Fisheries talks between the EU and Norway have concluded for 2020 with a proposed reduction in North Sea Cod quota by 50%.
It is important to remember that Prime Minister Boris Johnson’s UK Government will be bound by the Fisheries Deal.
Norway is not a member of the EU but every year negotiates a deal with the EU over fishing quota. The Faroe Islands also reach agreements with the EU.
These agreements are extremely important to a large section of the EU fleet, especially the agreement with Norway, which covers quotas worth over €2bn. European Commission
72 stocks in the Atlantic and the North Sea: for 32 stocks the fishing quota is either increased or remains the same; for 40 stocks the quota is reduced.
- 50% cut in the North Sea cod quota
- 15% cut in saithe quota
- 13% cut in whiting quota
- 23% increase in haddock quota
- 17% increase in plaice quota
- herring no change in quota
The Scottish Government’s Fisheries Secretary Fergus Ewing is disappointed by the deal.
“We recognise the need to manage fish stocks sustainably, necessitating a substantial reduction, but it is regrettable that once again the main burden has fallen on Scotland.
“We have significant concerns about a methodology that recognises poor cod stocks in the Southern North Sea, but seems to disregard much healthier numbers in Northern waters. We will press for action to address this.
“The Scottish Government will do everything we can to support the industry. “
The proposals came before the Agriculture and Fisheries Council in Brussels yesterday and again today but it is expected that they will be agreed to. The limits will come into force on 1st of January 2020.
Karmenu Vella, EU Commissioner for Environment, Maritime Affairs and Fisheries, said:
“Today’s proposal consolidates our efforts for sustainable fishing in Atlantic and North Sea waters. Over the past years, we have had a steady rise in the number of healthy stocks, and – as a consequence – also a steady rise in the profits of our fishing sector.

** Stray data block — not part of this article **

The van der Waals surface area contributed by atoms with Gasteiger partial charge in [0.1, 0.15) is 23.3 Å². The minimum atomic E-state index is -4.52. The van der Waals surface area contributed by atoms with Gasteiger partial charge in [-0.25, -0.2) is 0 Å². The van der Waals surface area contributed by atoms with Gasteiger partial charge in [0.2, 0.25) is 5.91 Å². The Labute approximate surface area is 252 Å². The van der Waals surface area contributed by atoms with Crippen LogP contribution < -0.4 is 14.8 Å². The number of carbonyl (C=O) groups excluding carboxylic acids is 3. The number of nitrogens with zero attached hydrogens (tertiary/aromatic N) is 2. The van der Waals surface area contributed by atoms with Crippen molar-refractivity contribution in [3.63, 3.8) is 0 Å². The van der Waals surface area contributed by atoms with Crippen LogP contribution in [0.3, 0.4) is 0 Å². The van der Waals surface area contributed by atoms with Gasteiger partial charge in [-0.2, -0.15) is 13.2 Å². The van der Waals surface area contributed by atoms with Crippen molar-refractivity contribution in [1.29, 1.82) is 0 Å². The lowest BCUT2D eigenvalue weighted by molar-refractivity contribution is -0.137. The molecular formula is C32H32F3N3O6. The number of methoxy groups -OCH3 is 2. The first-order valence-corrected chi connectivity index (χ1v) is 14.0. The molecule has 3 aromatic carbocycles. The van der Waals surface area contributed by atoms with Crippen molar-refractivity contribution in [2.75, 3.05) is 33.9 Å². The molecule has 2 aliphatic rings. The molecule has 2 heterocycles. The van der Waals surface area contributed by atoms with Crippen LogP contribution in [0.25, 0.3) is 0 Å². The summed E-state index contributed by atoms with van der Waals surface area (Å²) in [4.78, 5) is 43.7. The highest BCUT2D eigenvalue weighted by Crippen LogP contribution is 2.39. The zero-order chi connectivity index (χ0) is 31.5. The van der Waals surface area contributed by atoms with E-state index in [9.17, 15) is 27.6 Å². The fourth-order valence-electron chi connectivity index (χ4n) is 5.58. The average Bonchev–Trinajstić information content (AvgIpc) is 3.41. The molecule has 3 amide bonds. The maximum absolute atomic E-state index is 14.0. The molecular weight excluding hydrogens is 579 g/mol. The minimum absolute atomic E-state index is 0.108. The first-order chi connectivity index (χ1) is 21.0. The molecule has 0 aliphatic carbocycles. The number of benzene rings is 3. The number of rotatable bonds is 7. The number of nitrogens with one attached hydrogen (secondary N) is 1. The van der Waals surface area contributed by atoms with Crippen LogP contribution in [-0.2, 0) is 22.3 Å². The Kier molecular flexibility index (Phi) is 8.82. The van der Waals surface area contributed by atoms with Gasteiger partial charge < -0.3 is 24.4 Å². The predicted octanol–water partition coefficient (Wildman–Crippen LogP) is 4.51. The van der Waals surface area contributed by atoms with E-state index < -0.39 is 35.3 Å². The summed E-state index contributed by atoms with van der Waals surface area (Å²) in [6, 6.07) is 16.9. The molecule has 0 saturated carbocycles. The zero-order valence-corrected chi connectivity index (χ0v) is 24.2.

“This is the result of responsible management and continuous implementation efforts, primarily by our fishermen, who are the first ones to implement our conservation measures and also the ones to benefit most from increased yields. With such sustained commitment, 2020 will be another year of progress for Europe’s fisheries.”
There was a Fisheries Bill introduced into the House of Commons under the last UK Government. That process will now be re-started. Under the current arrangements the UK Government as an EU member was part of the Fisheries negotiations but the implementation and management of the final deals were devolved to the Scottish Parliament. It looks highly likely that this will be changed by the new UK Tory Government stripping the Scottish Parliament of this power.
Boris Johnson’s Brexit deal with the EU will still mean that the UK is bound by the Common Fisheries Policy for a transition period of up to 3 years. The UK will no longer have a say in the Fisheries negotiations as it will not be a voting member of the EU with Brexit.
Reporter: Fiona Grahame
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